6.3/10
79
8 user

Let's Fall in Love (1933)

Director:

David Burton

Writer:

Herbert Fields (story and screen play)
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Cast

Complete credited cast:
Edmund Lowe ... Ken
Ann Sothern ... Jean
Miriam Jordan ... Gerry
Gregory Ratoff ... Max
Greta Meyer ... Lisa
Betty Furness ... Linda
Arthur Jarrett ... Composer
Anderson Lawler ... Allen
Tala Birell ... Rose Forsell
Ruth Warren Ruth Warren ... Nellie
Marjorie Gateson ... Agatha
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Storyline

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Taglines:

She disguised her life - but couldn't disguise her love! (Studio publicity sheet). See more »

Genres:

Musical | Romance

Certificate:

Passed | See all certifications »
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Details

Country:

USA

Language:

English | Swedish

Release Date:

26 December 1933 (USA) See more »

Also Known As:

Scarlet Blonde See more »

Company Credits

Show more on IMDbPro »

Technical Specs

Runtime:

| (TCM print)

Sound Mix:

Mono (Western Electric Noiseless Recording)

Aspect Ratio:

1.37 : 1
See full technical specs »
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Did You Know?

Connections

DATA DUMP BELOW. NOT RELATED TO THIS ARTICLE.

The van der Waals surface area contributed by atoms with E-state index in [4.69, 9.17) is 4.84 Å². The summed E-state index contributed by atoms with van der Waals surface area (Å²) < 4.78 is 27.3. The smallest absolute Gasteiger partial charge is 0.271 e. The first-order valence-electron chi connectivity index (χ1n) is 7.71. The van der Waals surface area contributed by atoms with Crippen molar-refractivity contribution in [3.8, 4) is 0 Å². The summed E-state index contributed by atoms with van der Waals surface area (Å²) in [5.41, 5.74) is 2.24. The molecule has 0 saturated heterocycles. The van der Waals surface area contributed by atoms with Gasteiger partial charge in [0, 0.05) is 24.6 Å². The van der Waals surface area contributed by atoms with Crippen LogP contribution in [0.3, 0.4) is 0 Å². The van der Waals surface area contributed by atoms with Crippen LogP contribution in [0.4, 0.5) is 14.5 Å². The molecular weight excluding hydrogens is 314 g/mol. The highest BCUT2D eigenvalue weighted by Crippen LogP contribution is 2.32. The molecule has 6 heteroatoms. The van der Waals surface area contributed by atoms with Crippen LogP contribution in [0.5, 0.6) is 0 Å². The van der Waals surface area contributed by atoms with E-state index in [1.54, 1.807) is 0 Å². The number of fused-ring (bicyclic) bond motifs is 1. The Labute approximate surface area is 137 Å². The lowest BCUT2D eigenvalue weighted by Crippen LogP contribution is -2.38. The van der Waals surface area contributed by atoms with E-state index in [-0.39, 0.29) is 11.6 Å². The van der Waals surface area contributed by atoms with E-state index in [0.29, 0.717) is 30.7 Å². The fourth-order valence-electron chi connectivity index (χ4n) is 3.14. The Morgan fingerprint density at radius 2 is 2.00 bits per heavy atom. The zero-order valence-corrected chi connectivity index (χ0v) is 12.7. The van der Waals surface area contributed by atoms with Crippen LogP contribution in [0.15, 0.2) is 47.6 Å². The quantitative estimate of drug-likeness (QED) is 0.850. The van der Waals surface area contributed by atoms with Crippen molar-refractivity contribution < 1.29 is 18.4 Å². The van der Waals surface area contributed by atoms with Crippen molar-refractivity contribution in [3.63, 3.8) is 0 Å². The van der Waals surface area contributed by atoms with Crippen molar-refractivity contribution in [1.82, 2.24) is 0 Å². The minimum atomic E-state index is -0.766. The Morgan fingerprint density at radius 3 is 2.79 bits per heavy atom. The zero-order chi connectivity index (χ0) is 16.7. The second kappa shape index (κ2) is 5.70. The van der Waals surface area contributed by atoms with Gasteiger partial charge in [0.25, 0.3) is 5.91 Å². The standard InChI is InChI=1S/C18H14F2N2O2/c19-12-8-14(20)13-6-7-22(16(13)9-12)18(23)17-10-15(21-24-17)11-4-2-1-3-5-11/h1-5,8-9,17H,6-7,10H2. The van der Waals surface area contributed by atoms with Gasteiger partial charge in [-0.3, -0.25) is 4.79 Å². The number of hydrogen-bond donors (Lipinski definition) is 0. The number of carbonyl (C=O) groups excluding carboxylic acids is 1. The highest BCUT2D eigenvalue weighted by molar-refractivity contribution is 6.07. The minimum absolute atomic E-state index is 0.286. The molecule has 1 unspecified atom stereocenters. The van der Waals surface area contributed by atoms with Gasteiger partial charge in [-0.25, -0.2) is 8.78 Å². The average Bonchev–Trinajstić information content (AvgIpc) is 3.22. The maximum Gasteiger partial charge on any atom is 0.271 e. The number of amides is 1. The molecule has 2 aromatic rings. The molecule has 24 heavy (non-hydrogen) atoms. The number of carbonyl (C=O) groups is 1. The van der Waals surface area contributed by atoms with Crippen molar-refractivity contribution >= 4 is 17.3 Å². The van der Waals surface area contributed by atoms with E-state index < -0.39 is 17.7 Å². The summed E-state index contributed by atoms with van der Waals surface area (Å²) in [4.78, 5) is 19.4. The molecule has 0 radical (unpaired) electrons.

Remade as Slightly French (1949) See more »

Soundtracks

Let's Fall in Love
(1933) (uncredited)
Music by Harold Arlen
Lyrics by Ted Koehler
Played during the opening credits and often in the score
Sung by Arthur Jarrett and chorus, Ann Sothern while rehearsing and at Max's party
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User Reviews

 
Pre-Code but You'd Never Know It
18 June 2007 | by HandlinghandelSee all my reviews

This movie is somewhat amusing but as bland as can be.

It's an early comment on the rage for imported stars a la Garbo and Deitrich: Edmund Lowe is determined to get a Norwegian star for his movie. (His star his quit in a huff.) He looks and he looks. Finally, he goes with friends to a circus. There he spies a pretty girl doing a pitch in an obvious phony French accent. If French, why not Norwegian? That girl is the main reason to watch this. She is the young Ann Sothern. Her nose seems a little different from later appearances. But she is dewy and charming. What a charmer she was! The Warner Brothers Busby Berkley movies were made around this time. They were innovative, racy, and funny. This is none of those things. It could easily be a 1940s movie with Wayne Morris and Jane Wyman. It's pleasant enough, though.


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